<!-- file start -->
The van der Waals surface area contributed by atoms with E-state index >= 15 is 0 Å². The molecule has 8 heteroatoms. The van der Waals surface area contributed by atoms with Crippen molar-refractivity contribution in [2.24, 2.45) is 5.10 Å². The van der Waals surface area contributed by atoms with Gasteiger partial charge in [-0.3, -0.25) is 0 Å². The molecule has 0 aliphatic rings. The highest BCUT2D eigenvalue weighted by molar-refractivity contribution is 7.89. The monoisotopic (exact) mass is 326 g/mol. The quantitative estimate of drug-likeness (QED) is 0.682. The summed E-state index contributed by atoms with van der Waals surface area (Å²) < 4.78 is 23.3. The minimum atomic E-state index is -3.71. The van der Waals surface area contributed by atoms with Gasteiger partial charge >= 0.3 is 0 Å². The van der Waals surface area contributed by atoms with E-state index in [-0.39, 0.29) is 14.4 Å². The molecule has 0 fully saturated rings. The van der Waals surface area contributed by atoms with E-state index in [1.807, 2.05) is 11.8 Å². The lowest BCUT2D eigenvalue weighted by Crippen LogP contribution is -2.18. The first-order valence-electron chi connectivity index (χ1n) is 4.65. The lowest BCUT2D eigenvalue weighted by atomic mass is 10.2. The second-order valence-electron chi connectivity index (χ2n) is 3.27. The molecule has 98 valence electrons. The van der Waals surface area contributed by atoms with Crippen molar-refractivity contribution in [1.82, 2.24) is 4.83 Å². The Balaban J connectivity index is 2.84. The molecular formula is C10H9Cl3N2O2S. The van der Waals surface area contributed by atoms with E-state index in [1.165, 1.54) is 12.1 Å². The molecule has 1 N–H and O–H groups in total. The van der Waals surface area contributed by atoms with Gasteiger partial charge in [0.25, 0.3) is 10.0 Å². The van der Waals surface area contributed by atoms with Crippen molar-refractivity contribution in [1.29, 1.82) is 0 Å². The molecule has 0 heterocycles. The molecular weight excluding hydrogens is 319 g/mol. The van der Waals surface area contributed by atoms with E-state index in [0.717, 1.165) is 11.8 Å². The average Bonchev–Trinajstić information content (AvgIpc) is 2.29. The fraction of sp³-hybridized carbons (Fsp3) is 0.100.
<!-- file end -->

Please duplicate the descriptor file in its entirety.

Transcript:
The van der Waals surface area contributed by atoms with E-state index >= 15 is 0 Å². The molecule has 8 heteroatoms. The van der Waals surface area contributed by atoms with Crippen molar-refractivity contribution in [2.24, 2.45) is 5.10 Å². The van der Waals surface area contributed by atoms with Gasteiger partial charge in [-0.3, -0.25) is 0 Å². The molecule has 0 aliphatic rings. The highest BCUT2D eigenvalue weighted by molar-refractivity contribution is 7.89. The monoisotopic (exact) mass is 326 g/mol. The quantitative estimate of drug-likeness (QED) is 0.682. The summed E-state index contributed by atoms with van der Waals surface area (Å²) < 4.78 is 23.3. The minimum atomic E-state index is -3.71. The van der Waals surface area contributed by atoms with Gasteiger partial charge >= 0.3 is 0 Å². The van der Waals surface area contributed by atoms with E-state index in [-0.39, 0.29) is 14.4 Å². The molecule has 0 fully saturated rings. The van der Waals surface area contributed by atoms with E-state index in [1.807, 2.05) is 11.8 Å². The lowest BCUT2D eigenvalue weighted by Crippen LogP contribution is -2.18. The first-order valence-electron chi connectivity index (χ1n) is 4.65. The lowest BCUT2D eigenvalue weighted by atomic mass is 10.2. The second-order valence-electron chi connectivity index (χ2n) is 3.27. The molecule has 98 valence electrons. The van der Waals surface area contributed by atoms with Crippen molar-refractivity contribution in [1.82, 2.24) is 4.83 Å². The Balaban J connectivity index is 2.84. The molecular formula is C10H9Cl3N2O2S. The van der Waals surface area contributed by atoms with E-state index in [1.165, 1.54) is 12.1 Å². The molecule has 1 N–H and O–H groups in total. The van der Waals surface area contributed by atoms with Gasteiger partial charge in [0.25, 0.3) is 10.0 Å². The van der Waals surface area contributed by atoms with Crippen molar-refractivity contribution in [1.29, 1.82) is 0 Å². The molecule has 0 heterocycles. The molecular weight excluding hydrogens is 319 g/mol. The van der Waals surface area contributed by atoms with E-state index in [0.717, 1.165) is 11.8 Å². The average Bonchev–Trinajstić information content (AvgIpc) is 2.29. The fraction of sp³-hybridized carbons (Fsp3) is 0.100.